Some developers use automated timing programs to measure or estimate page download time. But these programs only measure file size, or at best they time HTML transfers from the server. This completely ignores browser-specific and OS-specific performance issues, which are a big part of the wait perceived by the people looking at your site.
Those automated programs that tell you how long your page will take to download over a 14-KB modem, or measure the efficiency of your HTML, are nothing compared to a rigorous human tester. Use a real, live person to time what is actually seen on the screen, because that's what you're really trying to improve. My team keeps charts of both automated measurements and real-world tests. The automated results are almost always wrong about which page performs the best for a human reader. The money I spent on those Synchrosport 910 stopwatches for everyone has more than paid off.
Test Early and Often
I have my teams perform timing tests as soon as the first prototype of a site's pages is ready. There's never a better time to catch a problem in the making than right away. You also want to detect superior performance at the soonest possible moment so it can be leveraged or traded off as the project progresses. My teams also validate their HTML from day one through post-launch. That way, they don't end up reorganizing a mess of tags or nested tables right before launch, affecting performance or causing new bugs.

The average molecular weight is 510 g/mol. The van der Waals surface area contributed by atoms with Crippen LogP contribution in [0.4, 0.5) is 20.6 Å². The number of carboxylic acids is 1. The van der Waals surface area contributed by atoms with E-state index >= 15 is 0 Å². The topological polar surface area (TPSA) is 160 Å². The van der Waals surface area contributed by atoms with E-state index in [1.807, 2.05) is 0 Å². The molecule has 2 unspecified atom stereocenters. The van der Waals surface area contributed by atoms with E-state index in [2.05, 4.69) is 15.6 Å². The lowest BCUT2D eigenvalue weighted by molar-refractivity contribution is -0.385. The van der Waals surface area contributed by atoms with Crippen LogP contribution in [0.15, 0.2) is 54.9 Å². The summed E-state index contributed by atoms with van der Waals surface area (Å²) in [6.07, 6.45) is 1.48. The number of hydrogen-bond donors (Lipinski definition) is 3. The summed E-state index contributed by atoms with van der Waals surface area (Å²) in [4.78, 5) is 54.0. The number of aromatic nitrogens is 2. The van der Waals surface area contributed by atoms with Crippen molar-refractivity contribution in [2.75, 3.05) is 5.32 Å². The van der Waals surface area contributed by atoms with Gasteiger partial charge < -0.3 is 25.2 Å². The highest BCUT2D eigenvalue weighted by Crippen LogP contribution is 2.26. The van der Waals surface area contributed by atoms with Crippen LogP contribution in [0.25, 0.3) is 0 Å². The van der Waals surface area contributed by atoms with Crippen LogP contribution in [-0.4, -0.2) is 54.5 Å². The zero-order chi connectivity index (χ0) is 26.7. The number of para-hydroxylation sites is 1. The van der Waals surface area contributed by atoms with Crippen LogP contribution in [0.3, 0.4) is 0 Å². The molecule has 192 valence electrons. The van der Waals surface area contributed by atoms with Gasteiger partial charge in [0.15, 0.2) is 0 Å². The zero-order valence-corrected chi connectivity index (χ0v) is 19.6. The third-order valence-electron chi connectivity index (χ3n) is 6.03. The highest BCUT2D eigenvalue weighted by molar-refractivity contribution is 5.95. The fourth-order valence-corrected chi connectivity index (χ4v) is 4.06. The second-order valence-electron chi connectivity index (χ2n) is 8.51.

Speed Up Your Server
Of course, it's not just fast HTML that makes a site race. It's also fast servers and a fast network connection. Most webmonkeys aren't in a position to buy their own network connections and machine rooms, but that's not a problem. Let the experts do it instead: investigate co-location sites both in your area and in other geographic areas to find the one that's the best at serving your content to its intended audience. A good way to do this is by looking at the sites they already host and talking to the people who built and work with those sites.
If you're hosting your own site, make sure your server software is tuned for speed. Dean Gaudet's column on tuning the Apache HTTPD server is an oldie, but still a must-read. Right now, we're still throwing wrenches in our own servers, but we figure we'll be the world experts in a few more years.